Macron Wins French Election

Emmanuel Macron was elected France’s youngest head of state since Napoleon last night after beating his far-Right rival Marine Le Pen in an 
emphatic result that will have far-reaching consequences for Brexit and Europe. Projections gave 39-year-old Mr Macron almost two thirds of the vote, showing a clear path to the Élysée Palace for the pro-EU centrist who was a political unknown until three years ago and has never held elected office.

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Ramaphosa Apologizes For Marikana

Deputy President Cyril Ramaphosa has apologised for the manner in which the Marikana massacre unfolded, saying he was sorry for the type of language he used at the time. On the eve of the Marikana shooting, Ramaphosa allegedly said in an email discussion between Lonmin management and government officials that events around the strike “are plainly dastardly criminal acts and must be characterised as such”.

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Eskom Threatens To Cut Zimbabwean Power

Eskom has threatened cutting power to Zimbabwe in June if its power utility Zesa does not clear its debt arrears of over R118m. Zimbabwe, which uses over 1 400 megawatts per day, risks losing 300 megawatts in June, which would see power cuts effecting industry and winter wheat cropping.

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Russia Blocks China’s Biggest Messaging App

Moscow’s communications regulator has added WeChat to its list of prohibited websites, according to Russian state news agency TASS. WeChat has about 900 million monthly active users, the vast majority of whom are in China. Tencent which owns WeChat said in a statement Monday that it’s “in discussions with relevant authorities regarding the situation” in Russia. WeChat has been blacklisted since at least Friday, according to the TASS report.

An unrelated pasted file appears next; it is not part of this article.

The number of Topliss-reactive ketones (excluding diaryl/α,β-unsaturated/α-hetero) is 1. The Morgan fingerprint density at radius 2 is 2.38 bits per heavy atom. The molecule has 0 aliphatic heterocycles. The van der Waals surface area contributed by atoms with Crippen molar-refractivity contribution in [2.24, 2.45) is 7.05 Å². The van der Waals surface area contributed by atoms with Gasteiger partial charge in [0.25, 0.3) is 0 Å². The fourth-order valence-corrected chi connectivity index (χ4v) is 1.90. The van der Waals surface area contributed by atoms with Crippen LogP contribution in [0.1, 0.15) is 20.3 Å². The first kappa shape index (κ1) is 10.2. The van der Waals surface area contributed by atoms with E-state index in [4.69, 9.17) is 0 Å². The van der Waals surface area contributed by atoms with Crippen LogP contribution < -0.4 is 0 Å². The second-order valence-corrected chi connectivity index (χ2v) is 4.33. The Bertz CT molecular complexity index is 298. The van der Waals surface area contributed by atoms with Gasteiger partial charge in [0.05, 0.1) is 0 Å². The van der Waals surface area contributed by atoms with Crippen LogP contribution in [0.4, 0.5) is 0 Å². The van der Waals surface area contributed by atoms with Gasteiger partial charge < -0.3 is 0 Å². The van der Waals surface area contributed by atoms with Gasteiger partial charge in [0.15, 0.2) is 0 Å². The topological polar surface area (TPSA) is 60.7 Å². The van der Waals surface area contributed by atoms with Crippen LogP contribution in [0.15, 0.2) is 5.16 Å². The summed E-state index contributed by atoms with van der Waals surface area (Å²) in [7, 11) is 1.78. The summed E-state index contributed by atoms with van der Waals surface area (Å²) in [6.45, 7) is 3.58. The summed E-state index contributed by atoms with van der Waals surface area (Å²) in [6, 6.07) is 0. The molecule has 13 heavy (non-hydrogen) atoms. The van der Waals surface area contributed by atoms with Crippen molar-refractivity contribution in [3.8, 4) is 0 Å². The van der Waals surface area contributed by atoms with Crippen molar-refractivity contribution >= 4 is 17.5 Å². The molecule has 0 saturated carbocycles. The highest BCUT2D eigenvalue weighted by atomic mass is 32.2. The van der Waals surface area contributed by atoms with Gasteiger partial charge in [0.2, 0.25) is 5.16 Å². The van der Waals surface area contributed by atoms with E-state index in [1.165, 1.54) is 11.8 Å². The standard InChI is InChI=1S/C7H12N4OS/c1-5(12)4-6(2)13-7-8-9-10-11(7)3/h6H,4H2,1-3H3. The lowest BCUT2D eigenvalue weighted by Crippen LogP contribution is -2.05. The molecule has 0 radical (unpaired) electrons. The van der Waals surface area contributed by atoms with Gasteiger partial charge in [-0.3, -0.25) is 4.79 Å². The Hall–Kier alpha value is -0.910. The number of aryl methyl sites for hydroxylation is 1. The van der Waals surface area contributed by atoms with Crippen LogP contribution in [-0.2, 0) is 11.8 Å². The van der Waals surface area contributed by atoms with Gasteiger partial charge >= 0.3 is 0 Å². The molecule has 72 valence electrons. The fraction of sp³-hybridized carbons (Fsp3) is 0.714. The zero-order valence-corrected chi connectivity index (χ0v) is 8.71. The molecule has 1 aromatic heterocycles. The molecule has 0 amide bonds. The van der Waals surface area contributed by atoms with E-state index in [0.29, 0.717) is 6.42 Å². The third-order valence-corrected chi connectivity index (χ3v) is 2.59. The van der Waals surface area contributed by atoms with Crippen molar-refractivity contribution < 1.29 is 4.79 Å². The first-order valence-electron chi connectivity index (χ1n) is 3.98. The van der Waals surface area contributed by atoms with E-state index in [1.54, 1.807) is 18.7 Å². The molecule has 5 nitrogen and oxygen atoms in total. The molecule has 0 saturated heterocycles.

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Google Pays Italy $335 Million In Tax Arrears

Italy’s tax agency confirmed that Google would pay €306 million ($335 million) to cover taxes for the years 2009 to 2015. Google and other global giants such as Apple (AAPL, Tech30) and Starbucks (SBUX) have been accused of shifting their sales and profits across international borders to avoid paying high rates of corporate tax. They set up regional headquarters in countries such as Ireland, Luxembourg and the Netherlands, where taxes are much lower. The biggest outstanding dispute in Europe concerns a record breaking €13 billion ($14.2 billion) tax bill that Ireland has been ordered to serve Apple. The European Commission, which administers EU law, said the Irish government helped the tech giant artificially lower its tax bill for more than 20 years.

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CurrenciesRand/USD 13.47 – Rand/GBP 17.42 – Rand/EUR 14.78




Author: The Turk Report

Simplifying complex money matters

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